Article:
As kites were invented before the written word many suggestions have been made as to how they originated. The Chinese had the basic building materials to make kites - silk and bamboo and were the first people to write about kites. In 478 BC it was recorded that a Chinese Philosopher, Mo Zi, spent 3 years making a hawk from wood which flew. There are many theories as to how the kite was invented - one is that a Chinese man’s hat may have been blown off and was caught by the neckband which made it fly in the wind. Another theory is that to make a high officials banner more visible, it was strengthened with a bamboo frame and flown, or it may have been inspired by seeing the sails of fishing boats being blown in the wind. (The sail was in use in China 3000yrs ago)


 There are many stories from ancient China about kiteflying. In 200 BC a Chinese General Han Hsin used a kite to fly over a castle he was besieging then used the length of the kite line to ascertain how far he had to tunnel so that he could successfully enter the fortress. Another General under siege used kites with harps fitted to them and at night flew them over the enemy camp. He sent spies into the camp and when the kites started making a wailing noise the rumour was spread around that the Gods were warning them of a great defeat the next day and consequently the enemy fled in terror. (The name for kite in China is FEN ZHENG, fen is wind and zheng is a stringed musical instrument.)
   The Chinese Emperors also used kites in wartime to send signals to their troops. Large kites were used to carry warriors armed with bows and arrows that would fire down on the enemy below. In the 13th century Marco Polo wrote about how the shipping merchants tied someone (usually a drunk) to a huge kite and launched the kite with the drunk attached before the ship set sail. If the kite went high and straight it meant a quick and prosperous voyage but if it crashed or didn’t fly well it was a bad omen which meant no-one set sail.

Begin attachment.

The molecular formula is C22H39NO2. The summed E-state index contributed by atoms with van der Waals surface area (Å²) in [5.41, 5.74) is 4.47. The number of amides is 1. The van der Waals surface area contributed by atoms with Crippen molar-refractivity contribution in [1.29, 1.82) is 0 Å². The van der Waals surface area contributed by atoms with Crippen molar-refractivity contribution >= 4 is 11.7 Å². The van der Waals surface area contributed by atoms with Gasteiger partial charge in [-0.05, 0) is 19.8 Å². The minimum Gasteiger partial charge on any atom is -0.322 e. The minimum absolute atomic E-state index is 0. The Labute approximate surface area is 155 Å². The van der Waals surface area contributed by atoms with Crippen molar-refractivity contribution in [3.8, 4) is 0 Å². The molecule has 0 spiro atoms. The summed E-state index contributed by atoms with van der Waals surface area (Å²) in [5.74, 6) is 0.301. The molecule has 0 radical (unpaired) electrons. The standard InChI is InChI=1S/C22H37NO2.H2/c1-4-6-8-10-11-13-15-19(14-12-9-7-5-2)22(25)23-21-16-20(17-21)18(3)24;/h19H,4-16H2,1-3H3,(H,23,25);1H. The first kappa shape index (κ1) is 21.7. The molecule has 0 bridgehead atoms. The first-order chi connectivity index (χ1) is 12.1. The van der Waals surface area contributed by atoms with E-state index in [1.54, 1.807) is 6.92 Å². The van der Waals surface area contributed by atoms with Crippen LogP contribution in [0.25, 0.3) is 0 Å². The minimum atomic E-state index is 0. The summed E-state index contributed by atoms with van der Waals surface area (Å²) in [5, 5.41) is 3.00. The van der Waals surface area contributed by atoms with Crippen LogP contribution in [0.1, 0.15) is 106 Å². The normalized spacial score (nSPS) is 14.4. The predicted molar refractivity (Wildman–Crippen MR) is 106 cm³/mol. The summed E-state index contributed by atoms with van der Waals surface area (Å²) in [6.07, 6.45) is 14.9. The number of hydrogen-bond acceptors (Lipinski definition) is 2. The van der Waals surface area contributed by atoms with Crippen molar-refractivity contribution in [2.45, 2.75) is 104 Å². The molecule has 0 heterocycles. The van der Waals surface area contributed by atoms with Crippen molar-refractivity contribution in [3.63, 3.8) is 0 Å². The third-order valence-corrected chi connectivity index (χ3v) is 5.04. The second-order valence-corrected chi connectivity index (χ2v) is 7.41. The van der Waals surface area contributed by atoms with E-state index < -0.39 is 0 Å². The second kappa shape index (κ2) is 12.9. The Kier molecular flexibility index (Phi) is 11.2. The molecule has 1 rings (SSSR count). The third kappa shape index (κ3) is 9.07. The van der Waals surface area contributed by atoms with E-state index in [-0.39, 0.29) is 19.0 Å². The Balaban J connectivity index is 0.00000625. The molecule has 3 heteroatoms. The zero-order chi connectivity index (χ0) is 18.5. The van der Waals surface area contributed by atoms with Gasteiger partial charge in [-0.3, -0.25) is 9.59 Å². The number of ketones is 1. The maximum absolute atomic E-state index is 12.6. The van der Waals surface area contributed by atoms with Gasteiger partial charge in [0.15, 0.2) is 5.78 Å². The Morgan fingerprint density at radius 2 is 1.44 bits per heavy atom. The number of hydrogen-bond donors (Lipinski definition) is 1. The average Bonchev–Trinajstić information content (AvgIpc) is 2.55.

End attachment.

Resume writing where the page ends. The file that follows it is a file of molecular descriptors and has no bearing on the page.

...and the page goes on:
When paper was invented approximately 1000 years later the making of kites became a pastime in which most people could partake. Originally a simple flat rectangle, the kite developed into complex 3-D shapes elaborately decorated and flown on religious and ceremonial occasions offering fertility, happiness, victory etc.
 The designs on most Chinese kites have a symbolic meaning or illustration from Chinese folklore or history. Tortoises, cranes and peaches signify long life, bats are a sign of good luck, butterflies and flowers represent harmony and a dragon design represents power and prosperity.
a bat and peach kite - symbol of long life and good luck
   For over 1000 years the Chinese thought that by flying kites they would avoid bad luck and the higher the kite was flown the more prosperous they would become. The kite is still used in China today to ward off evil spirits and to bring good luck and is also regarded to be a good and healthy pastime for people of all ages. The Chinese also believe that looking up at a kite improves your eyesight and when tilting the head backwards the mouth opens slightly ridding the body of excess heat thus achieving a good Yin-Yang balance in the body. 
 Most Chinese kites are made with a 3 diamentional bamboo frame and a silk or paper covering. The complex shapes and designs are achieved by bending bamboo over a flame or soaking it in water. Over 100 pieces of shaped bamboo are used in the construction of some dragon heads.
During the Cultural Revolution kite flying was banned and a few Chinese kite makers who ignored the ban were given a 3 year jail sentence and all their kites were destroyed by the Red Guards. Others kite makers who wanted keep their skills and carry on the ancient tradition made miniture kites in secret. These kites are now highley collectable. The present government encourages kite making and flying as a means of keeping healthy, also the manufacturing and exporting of kites which adds to the economy.                                                              
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